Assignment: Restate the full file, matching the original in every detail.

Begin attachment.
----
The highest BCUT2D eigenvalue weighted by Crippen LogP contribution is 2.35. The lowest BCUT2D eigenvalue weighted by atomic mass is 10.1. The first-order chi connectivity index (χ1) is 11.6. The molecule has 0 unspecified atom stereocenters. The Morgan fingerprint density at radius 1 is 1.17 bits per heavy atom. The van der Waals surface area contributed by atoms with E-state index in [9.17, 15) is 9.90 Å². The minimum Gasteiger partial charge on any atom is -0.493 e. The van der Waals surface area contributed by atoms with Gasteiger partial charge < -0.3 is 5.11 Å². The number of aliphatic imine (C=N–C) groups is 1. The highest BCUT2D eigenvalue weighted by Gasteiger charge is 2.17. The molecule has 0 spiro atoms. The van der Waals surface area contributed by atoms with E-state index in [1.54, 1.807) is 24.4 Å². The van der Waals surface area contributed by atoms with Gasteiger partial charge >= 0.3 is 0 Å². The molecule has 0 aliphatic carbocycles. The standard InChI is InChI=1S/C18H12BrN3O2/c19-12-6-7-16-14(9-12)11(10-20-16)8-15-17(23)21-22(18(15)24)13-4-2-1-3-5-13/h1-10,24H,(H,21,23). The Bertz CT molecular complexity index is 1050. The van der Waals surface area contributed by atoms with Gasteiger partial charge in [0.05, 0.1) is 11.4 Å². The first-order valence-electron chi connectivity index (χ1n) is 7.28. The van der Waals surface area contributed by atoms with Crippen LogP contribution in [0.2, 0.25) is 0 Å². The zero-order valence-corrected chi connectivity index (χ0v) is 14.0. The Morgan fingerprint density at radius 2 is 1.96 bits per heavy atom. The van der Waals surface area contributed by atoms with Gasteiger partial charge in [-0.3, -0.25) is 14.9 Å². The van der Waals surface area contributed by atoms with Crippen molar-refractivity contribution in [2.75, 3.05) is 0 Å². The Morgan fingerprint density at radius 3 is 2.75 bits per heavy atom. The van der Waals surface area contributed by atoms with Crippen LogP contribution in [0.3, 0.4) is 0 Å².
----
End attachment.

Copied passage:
The highest BCUT2D eigenvalue weighted by Crippen LogP contribution is 2.35. The lowest BCUT2D eigenvalue weighted by atomic mass is 10.1. The first-order chi connectivity index (χ1) is 11.6. The molecule has 0 unspecified atom stereocenters. The Morgan fingerprint density at radius 1 is 1.17 bits per heavy atom. The van der Waals surface area contributed by atoms with E-state index in [9.17, 15) is 9.90 Å². The minimum Gasteiger partial charge on any atom is -0.493 e. The van der Waals surface area contributed by atoms with Gasteiger partial charge < -0.3 is 5.11 Å². The number of aliphatic imine (C=N–C) groups is 1. The highest BCUT2D eigenvalue weighted by Gasteiger charge is 2.17. The molecule has 0 spiro atoms. The van der Waals surface area contributed by atoms with E-state index in [1.54, 1.807) is 24.4 Å². The van der Waals surface area contributed by atoms with Gasteiger partial charge >= 0.3 is 0 Å². The molecule has 0 aliphatic carbocycles. The standard InChI is InChI=1S/C18H12BrN3O2/c19-12-6-7-16-14(9-12)11(10-20-16)8-15-17(23)21-22(18(15)24)13-4-2-1-3-5-13/h1-10,24H,(H,21,23). The Bertz CT molecular complexity index is 1050. The van der Waals surface area contributed by atoms with Gasteiger partial charge in [0.05, 0.1) is 11.4 Å². The first-order valence-electron chi connectivity index (χ1n) is 7.28. The van der Waals surface area contributed by atoms with Crippen LogP contribution in [0.2, 0.25) is 0 Å². The zero-order valence-corrected chi connectivity index (χ0v) is 14.0. The Morgan fingerprint density at radius 2 is 1.96 bits per heavy atom. The van der Waals surface area contributed by atoms with Gasteiger partial charge in [-0.3, -0.25) is 14.9 Å². The van der Waals surface area contributed by atoms with Crippen molar-refractivity contribution in [2.75, 3.05) is 0 Å². The Morgan fingerprint density at radius 3 is 2.75 bits per heavy atom. The van der Waals surface area contributed by atoms with Crippen LogP contribution in [0.3, 0.4) is 0 Å².